Professor Straube mentioned that he's been talking with HVAC equipment manufacturers about this for about a decade, and they just don't get it. Carrier and Trane, he said, have told him they don't sell low capacity equipment because no one's buying it. They failed to see that if the equipment is not available, no one can buy it so of course they're not buying it because it's not available. Evidently those discussions haven't turned the corner yet.
Straube covered a lot of ground in his presentation. After introducing the need for low-capacity mechanical systems and the lack of conventional equipment, he dove into the details of the different systems available, how they work, what some of the limitations are, and how difficult it is to do it right.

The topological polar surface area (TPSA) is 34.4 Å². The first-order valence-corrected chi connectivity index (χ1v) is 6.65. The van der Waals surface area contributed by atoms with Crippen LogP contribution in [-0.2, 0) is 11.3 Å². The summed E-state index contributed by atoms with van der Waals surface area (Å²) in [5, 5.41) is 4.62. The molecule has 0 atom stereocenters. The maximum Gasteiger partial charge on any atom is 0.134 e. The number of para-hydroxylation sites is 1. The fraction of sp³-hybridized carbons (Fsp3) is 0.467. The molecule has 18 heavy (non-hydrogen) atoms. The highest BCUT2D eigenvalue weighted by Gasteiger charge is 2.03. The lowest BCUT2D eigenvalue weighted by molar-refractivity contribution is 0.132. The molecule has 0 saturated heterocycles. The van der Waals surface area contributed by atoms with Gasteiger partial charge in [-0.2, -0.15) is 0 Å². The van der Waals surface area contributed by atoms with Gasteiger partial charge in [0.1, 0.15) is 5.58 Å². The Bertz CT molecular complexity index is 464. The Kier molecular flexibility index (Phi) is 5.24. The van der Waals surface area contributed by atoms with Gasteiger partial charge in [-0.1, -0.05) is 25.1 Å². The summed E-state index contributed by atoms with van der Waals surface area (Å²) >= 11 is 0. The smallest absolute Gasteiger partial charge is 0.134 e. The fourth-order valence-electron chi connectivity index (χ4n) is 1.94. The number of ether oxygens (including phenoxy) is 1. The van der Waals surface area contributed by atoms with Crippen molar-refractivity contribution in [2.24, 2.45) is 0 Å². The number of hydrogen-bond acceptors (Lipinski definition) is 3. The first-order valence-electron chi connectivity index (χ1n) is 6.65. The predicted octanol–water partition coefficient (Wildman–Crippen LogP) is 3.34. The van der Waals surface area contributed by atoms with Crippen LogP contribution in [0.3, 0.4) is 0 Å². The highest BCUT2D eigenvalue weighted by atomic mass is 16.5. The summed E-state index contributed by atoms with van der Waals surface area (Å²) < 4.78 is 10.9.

One of the big obstacles is cost. "We're beyond talking about saving money on equipment for low-load houses," he said, because you won't. If you're a spray foam contractor, for example, trying to get builders to bite on the higher cost of foam because of savings they'll see from smaller mechanical systems, it's not gonna happen.
You can get a 46 kBTU/hr 95 AFUEAnnual Fuel Utilization Efficiency. Widely-used measure of the fuel efficiency of a heating system that accounts for start-up, cool-down, and other operating losses that occur during real-life operation. AFUE is always lower than combustion efficiency. Furnaces sold in the United States must have a minimum AFUE of 78%. High ratings indicate more efficient equipment. furnace for $697. If you want something with less capacity, you could go for a boiler, tankless water heater, or minisplit heat pumpHeating and cooling system in which specialized refrigerant fluid in a sealed system is alternately evaporated and condensed, changing its state from liquid to vapor by altering its pressure; this phase change allows heat to be transferred into or out of the house. See air-source heat pump and ground-source heat pump., all of which are significantly higher in cost.